As I asked at the beginning, where do you have both free markets and starving people? I ask because it's easy to find places with starving people, yet they're not uniformly distributed.
And, how many places with not free markets manage to not have starving people and/or the occasional famine?
Not particularly well. We'll have to reduce our exports and draw down some of our reserves.
In other words, our poor people can continue to be fat, not starving. They might buy fewer TVs for a while or reduce the amount of processed calories to handle the extra cost.
We can have several years of bad crops before we'll have a food shortage.
Of course, it would help if we stopped using food for automobile fuel. (The brazilians would love to sell us methanol for less but they don't have an early presidential primary.)
So you have to boost the yield in the existing land and even that doesn't scale really well.
To solve the food problem, we should start eating animals that reproduce really fast, pigs and rodents :), no matter how disgusting it is, to even think about.
The notion that providing essential services and goods like education, healthcare, and food somehow weakens a society or an economy needs to be squashed so that our global society can focus on how to accomplish those basic tasks.
I can see the benefit of free education. When you educate people, it has a multiplicative effect on the mobility of the individuals. Education has the ability to unlock a great deal of potential in each person which has a seemingly obvious benefit for the rest of the society.
I would argue that giving completely free food and healthcare do weaken most societies. The problem is that there's an all-too-large portion of most societies that will avoid working if they can get basic necessities like food, healthcare, and housing met for free.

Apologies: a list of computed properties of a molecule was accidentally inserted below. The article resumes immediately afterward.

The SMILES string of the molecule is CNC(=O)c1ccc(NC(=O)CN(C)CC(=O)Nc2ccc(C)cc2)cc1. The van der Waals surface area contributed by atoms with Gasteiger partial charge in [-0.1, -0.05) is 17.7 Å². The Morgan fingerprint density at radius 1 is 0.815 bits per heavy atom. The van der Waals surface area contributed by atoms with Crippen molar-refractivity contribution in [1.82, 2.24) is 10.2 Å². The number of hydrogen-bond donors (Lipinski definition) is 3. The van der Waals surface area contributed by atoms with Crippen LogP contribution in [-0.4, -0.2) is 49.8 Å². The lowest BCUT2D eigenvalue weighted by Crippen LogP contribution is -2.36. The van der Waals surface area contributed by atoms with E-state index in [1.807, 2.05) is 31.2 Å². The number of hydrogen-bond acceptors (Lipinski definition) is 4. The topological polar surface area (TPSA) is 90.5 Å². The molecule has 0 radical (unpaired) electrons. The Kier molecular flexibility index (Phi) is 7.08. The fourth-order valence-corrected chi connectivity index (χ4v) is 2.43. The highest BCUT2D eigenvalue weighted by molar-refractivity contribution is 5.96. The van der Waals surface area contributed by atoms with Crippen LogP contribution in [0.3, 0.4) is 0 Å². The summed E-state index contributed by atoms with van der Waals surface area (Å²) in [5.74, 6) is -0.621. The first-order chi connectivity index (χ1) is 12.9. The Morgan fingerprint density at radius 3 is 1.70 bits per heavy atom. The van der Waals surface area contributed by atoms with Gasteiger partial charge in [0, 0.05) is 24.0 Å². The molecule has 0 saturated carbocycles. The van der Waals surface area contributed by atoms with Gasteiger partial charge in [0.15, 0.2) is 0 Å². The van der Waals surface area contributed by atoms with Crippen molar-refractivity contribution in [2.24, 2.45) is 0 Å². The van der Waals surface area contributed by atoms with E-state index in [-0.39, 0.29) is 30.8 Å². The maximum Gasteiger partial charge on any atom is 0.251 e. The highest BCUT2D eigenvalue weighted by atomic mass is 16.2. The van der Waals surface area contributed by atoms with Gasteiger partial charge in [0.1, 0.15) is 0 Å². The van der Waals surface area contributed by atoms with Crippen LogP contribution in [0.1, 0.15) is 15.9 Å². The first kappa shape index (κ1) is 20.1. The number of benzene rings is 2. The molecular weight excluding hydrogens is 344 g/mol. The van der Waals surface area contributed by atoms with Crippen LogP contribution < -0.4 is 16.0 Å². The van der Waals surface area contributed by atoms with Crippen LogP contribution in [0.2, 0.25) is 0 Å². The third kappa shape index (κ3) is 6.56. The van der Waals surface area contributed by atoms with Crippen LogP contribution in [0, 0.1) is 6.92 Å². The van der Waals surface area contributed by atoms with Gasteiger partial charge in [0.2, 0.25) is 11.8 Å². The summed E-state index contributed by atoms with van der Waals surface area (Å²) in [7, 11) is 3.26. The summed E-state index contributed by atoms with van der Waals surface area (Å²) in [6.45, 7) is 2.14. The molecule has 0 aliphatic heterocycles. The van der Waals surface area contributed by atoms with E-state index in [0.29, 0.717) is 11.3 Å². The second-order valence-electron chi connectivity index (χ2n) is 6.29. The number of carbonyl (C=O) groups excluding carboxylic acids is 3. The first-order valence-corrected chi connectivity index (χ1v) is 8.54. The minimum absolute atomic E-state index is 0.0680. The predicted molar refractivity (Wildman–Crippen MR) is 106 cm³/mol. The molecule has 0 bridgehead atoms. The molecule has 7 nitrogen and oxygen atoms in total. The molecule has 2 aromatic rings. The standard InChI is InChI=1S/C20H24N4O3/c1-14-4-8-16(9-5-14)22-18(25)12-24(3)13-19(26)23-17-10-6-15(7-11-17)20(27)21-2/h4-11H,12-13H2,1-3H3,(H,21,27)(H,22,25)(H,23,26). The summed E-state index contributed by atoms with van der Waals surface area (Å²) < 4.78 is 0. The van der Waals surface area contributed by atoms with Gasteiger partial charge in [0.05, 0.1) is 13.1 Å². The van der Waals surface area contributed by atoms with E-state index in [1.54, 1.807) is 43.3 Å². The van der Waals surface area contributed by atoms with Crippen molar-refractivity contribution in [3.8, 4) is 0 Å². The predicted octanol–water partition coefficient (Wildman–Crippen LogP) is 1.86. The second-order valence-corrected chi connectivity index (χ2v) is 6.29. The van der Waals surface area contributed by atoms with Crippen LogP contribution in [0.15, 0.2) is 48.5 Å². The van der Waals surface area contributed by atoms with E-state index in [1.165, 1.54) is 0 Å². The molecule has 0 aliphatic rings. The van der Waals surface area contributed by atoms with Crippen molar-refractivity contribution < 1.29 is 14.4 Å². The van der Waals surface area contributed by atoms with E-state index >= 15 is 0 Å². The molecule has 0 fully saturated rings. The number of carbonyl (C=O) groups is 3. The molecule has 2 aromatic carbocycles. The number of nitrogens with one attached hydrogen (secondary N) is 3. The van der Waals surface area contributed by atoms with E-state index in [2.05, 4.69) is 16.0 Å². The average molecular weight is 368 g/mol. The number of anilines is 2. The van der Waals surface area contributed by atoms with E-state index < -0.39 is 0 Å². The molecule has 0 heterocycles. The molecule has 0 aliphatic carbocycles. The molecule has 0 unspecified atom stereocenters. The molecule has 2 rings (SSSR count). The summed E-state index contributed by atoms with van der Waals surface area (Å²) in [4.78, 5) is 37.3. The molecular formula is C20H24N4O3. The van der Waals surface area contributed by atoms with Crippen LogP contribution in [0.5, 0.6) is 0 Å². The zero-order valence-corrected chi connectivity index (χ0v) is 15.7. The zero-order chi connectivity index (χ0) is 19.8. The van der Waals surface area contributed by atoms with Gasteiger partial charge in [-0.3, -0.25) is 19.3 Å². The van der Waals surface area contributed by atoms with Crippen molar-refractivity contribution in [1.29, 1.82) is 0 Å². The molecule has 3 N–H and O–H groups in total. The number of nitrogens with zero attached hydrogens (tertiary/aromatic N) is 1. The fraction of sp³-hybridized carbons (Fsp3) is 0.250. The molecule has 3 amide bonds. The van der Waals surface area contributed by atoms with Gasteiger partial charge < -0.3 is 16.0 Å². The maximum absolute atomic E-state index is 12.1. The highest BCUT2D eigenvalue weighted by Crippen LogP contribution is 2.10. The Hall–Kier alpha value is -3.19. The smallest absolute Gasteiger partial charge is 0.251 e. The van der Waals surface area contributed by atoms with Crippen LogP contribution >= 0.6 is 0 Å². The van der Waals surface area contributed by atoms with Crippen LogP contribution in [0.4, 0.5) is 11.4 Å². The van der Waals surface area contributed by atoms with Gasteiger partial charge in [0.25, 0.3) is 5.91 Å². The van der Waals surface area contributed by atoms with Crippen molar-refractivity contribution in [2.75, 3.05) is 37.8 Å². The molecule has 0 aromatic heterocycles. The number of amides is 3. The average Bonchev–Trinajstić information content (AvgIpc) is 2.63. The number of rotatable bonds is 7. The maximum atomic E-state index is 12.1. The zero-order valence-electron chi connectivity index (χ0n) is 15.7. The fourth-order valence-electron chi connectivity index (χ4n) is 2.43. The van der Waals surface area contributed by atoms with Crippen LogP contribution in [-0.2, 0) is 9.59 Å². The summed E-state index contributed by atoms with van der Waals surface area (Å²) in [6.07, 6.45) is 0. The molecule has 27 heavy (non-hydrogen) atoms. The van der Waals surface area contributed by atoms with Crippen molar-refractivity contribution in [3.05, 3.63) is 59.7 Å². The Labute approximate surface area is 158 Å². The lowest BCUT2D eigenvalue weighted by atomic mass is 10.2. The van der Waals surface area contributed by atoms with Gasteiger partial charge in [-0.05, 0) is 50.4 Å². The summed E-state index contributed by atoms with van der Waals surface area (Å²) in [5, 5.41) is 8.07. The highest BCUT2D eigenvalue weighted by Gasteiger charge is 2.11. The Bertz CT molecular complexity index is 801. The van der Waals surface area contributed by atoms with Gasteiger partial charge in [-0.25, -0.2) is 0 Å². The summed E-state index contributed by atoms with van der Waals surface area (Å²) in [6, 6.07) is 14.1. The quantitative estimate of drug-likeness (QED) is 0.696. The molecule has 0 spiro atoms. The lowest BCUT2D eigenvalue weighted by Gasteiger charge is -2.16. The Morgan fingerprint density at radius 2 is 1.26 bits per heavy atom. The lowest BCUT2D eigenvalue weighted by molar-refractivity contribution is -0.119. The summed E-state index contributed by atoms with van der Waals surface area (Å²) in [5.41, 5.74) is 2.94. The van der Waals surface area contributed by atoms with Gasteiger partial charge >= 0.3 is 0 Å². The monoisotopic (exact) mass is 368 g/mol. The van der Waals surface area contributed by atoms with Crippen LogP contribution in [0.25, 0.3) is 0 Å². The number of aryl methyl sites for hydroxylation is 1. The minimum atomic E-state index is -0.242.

Working is good for people. It gets them out of bed, gets them thinking, gives some people their only exercise, forces people to deal with others socially, and quite literally keeps some folks out of trouble that they'd otherwise get into if they were completely idle.
I'm all for a safety net to keep people suffering from catastrophic health problems or temporary situations from dying/starving... but the notion that we should make "free food" a policy is just broken.
Free food subsidies are really doomed for failure. This is in part a lack of long term solutions to these problems. Around 12-15 years back in India everybody had something called 'Ration card'. Its there today too, but back then you were eligible for rations at subsidized prices, I remember standing in long queues outside ration shops for wheat, rice, oil, sugar and kerosene. Needless to say these schemes were a legacy of the communist set up that India had for a long time. Realizing that this is not likely to scale. The government now issued new cards called 'BPL cards'(BPL- Below poverty line). That means this wasn't even for the poor, this was for the poorest among the poor. This is failing too. There are also other food schemes, in my state Karnataka, kids in government schools get mid day meals called 'Akshaya Patra'. Which is largely bad food served. Often contracted to some guy who pays the highest bribe. The food is generally unhygienic and lacks nutrition. I think by now everybody must know these free food schemes are a big failure.